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5 Responses to “Will the Age of Emancipation be Raised to 19?”

  1. Ruby2008 March 25, 2014 at 2:26 pm #

    When I was young and living under my parents roof, we had rules. If you did not like the rules, it was plainly stated “Don’t let the door hit you on the way out.” Divorced parents have been dictated to when it comes to providing continued education for their children. They do not have the ‘right’ to tell their child — either get a job or get out. Until this bill, you were forced back into a court to motion for emancipation. Emancipation of 19 year old adults, unless proven positive they are full time college students, is a step in the right direction. Accountability leads to responsibility. That is what we all want of our children — to be responsible and proud adults.

    • lawrence berezin March 25, 2014 at 2:34 pm #

      Words of wisdom, Ruby…Thanks for sharing them with us.
      (Great meeting you on Saturday at the conference).
      Best,
      Larry

  2. In The Best Interest of All Parties March 26, 2014 at 12:59 pm #

    This is a very disturbing concept. This bill allows multiple doors to open for children to sue their parents without any dispute of material facts. That this also allows an emancipated child to dictate what he/she deems as a “right” v. a “privilege.” This will also open the flood gates for emancipated children believing they can sue for automobiles, insurance, computers, housing etc…. I assure you…. that allowing Child Support to continue beyond the age of 18, and all other aspects involved, it will lend control to those undeserving & not responsible of such control. Look at the recent Canning case as an example. Unless parties agree otherwise, if an emancipated child desires a secondary education, allow them to acquire the necessary resources on their own as responsible adults. This Bill is NOT in the Best Interest of All Parties Involved. On the contrary, it is the antithesis of the core values we should be instilling in our children.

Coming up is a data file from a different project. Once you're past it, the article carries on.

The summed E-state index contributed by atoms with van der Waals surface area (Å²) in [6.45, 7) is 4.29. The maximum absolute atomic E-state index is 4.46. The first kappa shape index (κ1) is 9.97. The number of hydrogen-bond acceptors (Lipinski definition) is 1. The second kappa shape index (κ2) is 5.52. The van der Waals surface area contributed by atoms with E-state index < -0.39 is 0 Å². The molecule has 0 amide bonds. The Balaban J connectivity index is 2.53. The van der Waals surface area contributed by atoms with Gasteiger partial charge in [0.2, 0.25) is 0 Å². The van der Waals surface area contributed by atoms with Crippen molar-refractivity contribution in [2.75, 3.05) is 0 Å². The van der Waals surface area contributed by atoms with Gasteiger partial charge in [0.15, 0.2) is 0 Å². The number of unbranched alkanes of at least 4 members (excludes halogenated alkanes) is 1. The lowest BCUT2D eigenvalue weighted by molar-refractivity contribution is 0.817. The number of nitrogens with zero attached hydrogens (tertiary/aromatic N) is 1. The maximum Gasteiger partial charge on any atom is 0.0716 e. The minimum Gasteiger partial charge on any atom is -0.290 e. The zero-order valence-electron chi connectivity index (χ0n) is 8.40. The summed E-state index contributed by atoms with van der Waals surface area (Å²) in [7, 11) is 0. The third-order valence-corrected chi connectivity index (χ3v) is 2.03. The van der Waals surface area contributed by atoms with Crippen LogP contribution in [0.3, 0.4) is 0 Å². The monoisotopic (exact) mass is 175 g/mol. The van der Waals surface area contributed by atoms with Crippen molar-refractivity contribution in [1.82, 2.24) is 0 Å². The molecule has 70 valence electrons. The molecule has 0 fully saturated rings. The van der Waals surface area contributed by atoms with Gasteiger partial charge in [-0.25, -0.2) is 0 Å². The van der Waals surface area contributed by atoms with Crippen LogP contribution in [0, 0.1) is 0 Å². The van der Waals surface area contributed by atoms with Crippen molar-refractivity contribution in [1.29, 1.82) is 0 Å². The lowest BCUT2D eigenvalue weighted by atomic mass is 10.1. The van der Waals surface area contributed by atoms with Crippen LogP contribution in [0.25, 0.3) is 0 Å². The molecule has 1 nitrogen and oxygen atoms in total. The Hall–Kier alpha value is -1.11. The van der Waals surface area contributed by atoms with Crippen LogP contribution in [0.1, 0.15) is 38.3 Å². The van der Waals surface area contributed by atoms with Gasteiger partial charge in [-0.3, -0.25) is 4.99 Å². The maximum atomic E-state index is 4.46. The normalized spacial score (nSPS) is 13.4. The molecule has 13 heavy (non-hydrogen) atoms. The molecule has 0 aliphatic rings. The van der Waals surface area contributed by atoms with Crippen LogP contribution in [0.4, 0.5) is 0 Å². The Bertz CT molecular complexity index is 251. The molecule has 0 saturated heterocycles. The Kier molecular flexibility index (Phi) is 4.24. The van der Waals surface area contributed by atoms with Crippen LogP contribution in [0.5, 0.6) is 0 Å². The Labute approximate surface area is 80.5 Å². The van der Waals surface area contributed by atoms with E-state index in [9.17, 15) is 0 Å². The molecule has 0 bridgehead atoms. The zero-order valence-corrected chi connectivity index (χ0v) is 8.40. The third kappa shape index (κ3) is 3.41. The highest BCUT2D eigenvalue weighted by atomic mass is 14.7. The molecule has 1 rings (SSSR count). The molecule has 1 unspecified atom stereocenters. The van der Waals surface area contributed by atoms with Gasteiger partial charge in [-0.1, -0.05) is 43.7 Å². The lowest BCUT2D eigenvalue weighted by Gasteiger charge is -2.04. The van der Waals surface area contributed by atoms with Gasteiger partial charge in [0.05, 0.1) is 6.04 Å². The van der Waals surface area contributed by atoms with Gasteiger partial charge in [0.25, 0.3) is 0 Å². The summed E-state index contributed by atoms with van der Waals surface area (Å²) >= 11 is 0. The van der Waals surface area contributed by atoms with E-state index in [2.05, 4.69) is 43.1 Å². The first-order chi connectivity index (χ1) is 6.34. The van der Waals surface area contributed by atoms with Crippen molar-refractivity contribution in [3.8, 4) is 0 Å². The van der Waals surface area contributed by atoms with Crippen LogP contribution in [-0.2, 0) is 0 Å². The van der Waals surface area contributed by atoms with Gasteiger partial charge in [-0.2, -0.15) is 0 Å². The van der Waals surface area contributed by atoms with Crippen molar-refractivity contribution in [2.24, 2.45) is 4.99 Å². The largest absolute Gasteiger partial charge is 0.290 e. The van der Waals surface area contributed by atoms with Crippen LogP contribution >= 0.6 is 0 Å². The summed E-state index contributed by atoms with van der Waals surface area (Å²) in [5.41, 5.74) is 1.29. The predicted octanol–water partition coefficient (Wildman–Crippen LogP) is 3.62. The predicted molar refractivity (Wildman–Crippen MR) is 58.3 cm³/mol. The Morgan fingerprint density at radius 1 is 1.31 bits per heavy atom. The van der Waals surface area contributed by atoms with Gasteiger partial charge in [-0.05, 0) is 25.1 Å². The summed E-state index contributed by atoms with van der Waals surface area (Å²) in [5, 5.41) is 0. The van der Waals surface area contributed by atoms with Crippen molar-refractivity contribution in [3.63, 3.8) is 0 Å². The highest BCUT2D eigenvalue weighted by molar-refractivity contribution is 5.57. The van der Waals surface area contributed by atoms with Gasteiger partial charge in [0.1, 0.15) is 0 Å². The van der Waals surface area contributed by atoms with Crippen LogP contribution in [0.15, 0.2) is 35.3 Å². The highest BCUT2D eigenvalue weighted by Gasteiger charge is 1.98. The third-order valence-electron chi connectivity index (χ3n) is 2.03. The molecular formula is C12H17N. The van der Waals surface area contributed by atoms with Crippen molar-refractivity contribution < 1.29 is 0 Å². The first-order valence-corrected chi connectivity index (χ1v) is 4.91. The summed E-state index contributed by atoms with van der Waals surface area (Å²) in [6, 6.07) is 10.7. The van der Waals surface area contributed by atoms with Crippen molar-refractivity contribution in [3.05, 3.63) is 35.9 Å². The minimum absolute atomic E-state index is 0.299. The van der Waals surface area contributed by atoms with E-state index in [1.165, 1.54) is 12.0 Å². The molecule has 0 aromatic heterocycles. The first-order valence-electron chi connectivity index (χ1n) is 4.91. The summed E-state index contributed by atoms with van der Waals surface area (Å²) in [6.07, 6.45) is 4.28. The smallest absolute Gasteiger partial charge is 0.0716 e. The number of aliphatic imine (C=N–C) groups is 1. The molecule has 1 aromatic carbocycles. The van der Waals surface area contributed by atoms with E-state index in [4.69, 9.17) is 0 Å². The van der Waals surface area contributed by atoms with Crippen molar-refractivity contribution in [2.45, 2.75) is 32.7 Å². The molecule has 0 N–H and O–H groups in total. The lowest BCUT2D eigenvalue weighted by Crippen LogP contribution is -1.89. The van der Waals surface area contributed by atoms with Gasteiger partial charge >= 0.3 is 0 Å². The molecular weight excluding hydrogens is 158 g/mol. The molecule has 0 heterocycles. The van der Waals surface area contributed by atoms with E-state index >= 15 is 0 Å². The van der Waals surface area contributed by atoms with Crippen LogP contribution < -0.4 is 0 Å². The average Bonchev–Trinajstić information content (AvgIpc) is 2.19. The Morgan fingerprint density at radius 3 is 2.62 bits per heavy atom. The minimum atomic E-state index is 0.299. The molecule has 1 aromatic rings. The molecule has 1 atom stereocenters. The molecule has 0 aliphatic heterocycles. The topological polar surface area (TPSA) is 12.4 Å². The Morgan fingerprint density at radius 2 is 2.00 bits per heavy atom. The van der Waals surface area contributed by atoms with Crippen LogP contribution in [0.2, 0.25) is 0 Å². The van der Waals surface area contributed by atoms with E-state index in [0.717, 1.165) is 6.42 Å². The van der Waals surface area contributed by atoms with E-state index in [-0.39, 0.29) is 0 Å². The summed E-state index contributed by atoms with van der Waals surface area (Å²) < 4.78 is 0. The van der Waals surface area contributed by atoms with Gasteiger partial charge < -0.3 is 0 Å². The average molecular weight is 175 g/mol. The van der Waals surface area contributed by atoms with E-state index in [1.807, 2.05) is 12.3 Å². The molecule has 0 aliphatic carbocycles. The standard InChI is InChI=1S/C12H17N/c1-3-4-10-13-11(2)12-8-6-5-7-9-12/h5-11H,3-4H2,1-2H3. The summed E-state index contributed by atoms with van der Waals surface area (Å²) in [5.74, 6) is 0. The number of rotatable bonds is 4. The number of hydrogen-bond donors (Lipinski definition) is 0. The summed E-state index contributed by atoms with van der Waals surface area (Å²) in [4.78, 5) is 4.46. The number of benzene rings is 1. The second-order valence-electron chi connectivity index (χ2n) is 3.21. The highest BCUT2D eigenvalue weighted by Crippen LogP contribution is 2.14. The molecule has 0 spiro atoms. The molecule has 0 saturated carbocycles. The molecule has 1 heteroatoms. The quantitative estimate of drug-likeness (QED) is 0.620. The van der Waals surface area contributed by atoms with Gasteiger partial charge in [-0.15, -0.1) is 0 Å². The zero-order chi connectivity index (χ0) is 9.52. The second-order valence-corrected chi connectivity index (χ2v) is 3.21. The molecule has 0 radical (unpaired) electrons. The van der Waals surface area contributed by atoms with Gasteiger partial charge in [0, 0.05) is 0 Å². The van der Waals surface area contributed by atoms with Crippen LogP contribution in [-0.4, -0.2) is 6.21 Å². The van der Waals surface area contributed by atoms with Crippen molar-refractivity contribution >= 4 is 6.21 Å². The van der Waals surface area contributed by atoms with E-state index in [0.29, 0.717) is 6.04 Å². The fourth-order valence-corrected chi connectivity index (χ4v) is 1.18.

• lawrence berezin March 26, 2014 at 1:08 pm #

      Thanks for your thoughtful and thought-provoking comment. You raise some very real concerns. How do you feel about the presumption of emancipation at age 19?

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  1. What Everybody Ought to Know about a Motion for Emancipation | Larry the N.J. Lawyer's Cogitations - March 26, 2014

    […] The NJ Senate Judiciary Committee recommended passage of Senate No. 1046, in view of the criticism leveled at the Assembly bill. […]